I know you haven’t heard from me in a few weeks now. You can look at this in one of two ways. A) You can be resentful and annoyed or B) You can be grateful that you didn’t have to suffer through whatever tantrum I would’ve thrown over the last two games of the Rockets/Spurs series. But c’mon man. If you’re Houston, how do you manage lose a game in overtime in which you lead the entire game while the other team’s best player rode the bench throughout the whole overtime period? If that wasn’t sad enough for Houston…okay okay I’m done.

In a few days from now, all basketball fans will gather ‘round their televisions to watch the most anticipated NBA finals of my lifetime. Going into the preseason, both the Warriors and the Cavaliers had an 80% chance to reach the finals according to the Westgate Las Vegas Sports Book, which were the best combined preseason odds in league history. People are always talking about how intriguing the all-star game would be if it actually meant something to the winning conference. Well, I can promise this 7 game series won’t be too far off from that dream scenario. Between LeBron, Kyrie, Love, Richard Jefferson, Deron Williams, Steph, Durant, Draymond, Iggy and Klay, there are 10 players who were All-NBA caliber at one point or another in their career, with the majority of them being probable hall of famers.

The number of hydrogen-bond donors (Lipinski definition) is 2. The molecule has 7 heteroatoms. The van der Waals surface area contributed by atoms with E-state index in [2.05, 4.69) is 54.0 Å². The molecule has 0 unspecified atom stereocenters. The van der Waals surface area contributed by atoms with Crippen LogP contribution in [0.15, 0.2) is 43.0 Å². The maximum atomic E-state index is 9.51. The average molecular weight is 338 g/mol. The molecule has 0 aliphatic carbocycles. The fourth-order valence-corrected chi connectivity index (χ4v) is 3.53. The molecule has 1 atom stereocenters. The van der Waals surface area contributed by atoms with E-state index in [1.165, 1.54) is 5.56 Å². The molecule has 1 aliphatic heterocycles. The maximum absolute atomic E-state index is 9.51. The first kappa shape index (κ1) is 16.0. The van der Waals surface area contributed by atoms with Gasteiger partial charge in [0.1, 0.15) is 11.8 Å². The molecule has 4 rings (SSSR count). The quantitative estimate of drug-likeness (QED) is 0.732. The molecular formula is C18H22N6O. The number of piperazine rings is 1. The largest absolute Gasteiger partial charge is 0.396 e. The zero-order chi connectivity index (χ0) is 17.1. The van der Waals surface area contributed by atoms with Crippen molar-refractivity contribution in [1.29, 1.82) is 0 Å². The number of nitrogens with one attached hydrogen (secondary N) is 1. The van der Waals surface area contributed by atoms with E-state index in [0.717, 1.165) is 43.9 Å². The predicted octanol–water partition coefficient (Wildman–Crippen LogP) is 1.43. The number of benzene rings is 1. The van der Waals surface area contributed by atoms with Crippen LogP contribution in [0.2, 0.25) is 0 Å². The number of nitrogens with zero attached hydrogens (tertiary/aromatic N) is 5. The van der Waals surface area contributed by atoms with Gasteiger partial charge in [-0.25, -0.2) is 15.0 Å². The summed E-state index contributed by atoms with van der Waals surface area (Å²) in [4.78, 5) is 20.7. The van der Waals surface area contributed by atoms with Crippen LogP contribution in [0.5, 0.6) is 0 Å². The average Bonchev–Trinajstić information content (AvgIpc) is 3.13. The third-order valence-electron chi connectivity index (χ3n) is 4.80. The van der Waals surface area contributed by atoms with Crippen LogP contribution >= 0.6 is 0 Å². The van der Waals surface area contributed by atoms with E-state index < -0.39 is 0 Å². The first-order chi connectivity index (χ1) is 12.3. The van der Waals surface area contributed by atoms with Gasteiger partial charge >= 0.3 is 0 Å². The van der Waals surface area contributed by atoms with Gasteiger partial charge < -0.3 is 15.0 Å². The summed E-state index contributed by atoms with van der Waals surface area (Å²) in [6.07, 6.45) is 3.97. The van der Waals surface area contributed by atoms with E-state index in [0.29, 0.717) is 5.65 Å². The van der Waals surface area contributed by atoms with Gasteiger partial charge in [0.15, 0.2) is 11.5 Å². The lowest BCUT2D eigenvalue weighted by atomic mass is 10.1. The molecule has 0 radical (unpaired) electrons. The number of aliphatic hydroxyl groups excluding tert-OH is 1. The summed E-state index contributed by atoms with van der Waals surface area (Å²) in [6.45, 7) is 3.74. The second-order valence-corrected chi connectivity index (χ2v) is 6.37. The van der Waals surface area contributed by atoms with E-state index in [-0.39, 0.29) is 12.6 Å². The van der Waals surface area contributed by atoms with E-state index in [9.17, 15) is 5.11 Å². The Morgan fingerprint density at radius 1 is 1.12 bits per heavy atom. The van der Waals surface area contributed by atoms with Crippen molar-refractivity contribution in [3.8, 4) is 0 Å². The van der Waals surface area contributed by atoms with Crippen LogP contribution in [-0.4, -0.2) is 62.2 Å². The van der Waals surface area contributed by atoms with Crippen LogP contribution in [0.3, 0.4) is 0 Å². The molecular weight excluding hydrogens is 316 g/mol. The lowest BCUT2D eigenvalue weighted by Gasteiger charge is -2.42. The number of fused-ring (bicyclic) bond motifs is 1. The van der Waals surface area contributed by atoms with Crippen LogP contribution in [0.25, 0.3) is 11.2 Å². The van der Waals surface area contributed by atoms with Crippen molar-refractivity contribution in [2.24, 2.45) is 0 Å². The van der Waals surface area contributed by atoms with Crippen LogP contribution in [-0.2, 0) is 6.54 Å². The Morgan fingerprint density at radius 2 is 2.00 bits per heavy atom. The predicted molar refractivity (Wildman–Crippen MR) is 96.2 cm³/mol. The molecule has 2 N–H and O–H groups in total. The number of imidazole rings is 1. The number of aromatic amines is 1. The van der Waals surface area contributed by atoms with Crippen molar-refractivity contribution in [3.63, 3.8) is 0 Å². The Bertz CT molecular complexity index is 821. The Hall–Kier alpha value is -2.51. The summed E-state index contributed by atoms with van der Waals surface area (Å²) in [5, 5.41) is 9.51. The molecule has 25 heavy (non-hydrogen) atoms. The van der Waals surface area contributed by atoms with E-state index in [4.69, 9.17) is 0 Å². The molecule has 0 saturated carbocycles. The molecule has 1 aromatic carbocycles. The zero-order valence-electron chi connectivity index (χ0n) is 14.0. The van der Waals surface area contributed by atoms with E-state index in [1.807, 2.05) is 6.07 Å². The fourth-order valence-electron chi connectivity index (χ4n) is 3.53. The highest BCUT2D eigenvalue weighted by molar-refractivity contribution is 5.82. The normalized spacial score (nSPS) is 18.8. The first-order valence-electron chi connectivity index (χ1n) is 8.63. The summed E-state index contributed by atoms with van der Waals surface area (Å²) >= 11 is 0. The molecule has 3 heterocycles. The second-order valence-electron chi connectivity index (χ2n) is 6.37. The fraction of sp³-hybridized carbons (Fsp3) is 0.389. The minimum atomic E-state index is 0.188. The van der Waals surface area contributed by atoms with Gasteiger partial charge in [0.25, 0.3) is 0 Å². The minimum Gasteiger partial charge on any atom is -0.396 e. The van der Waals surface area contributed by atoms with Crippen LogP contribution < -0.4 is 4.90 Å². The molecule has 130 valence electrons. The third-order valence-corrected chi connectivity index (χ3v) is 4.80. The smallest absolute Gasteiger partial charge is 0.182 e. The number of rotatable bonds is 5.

No need to worry. I’m not here to bore you to sleep with another finals preview. This might be the first time in NBA history where the team names and rosters tell you all you need to know about what to expect this Thursday. I’m here to talk about one specific player. No, not the two-time reigning MVP, not the lanky, All-NBA, 6’11 ring chaser and no, not the nutcracker (or as Draymond likes to call himself, a victim of natural body ticks). I’m here to talk about the most dominant player this game has ever seen, who was greatly underappreciated this year. Well…greatly underappreciated by his own standards.

In a year where 13 guys averaged over 25 points per game, the NBA record for triple-doubles in a season was set by a man who had one of the best regular seasons ever, James Harden and Kawhi Leonard carried their teams to a top-3 spot in the Western Conference and Boston claimed the one-seed in the East, LeBron James still managed to stand out and showed up when it mattered most. LeBron may have been the first player in league history to quietly average 26 points and nearly 9 rebounds and assists per game. Many will argue that Kawhi’s ankle injury, intentional or not, was by far the most impactful moment of this year’s playoffs. However, those people were clearly unaware of the dangers of igniting a fire inside of LeBron James. Why? Because LeBron not being nominated as a finalist for the first time since the 2007-2008 season is the worst thing that could have possibly happened to the rest of the NBA playoff field.

With a 12-1 record through the first three series of the 2017 Playoffs, LeBron James is averaging just under 33 points a night, while leading the rest of the field in total points and steals. Sure, the Cavs have some other big names on their roster, but the size of the gap between LeBron (1st place) and 2nd place Kawhi Leonard in both Win Shares and Value Over Replacement Player shows how crucial LeBron is to the success of this Cavaliers team. It’s no surprise to anyone that Cleveland’s only loss this postseason came during one of the worst playoff games of LeBron James’ career.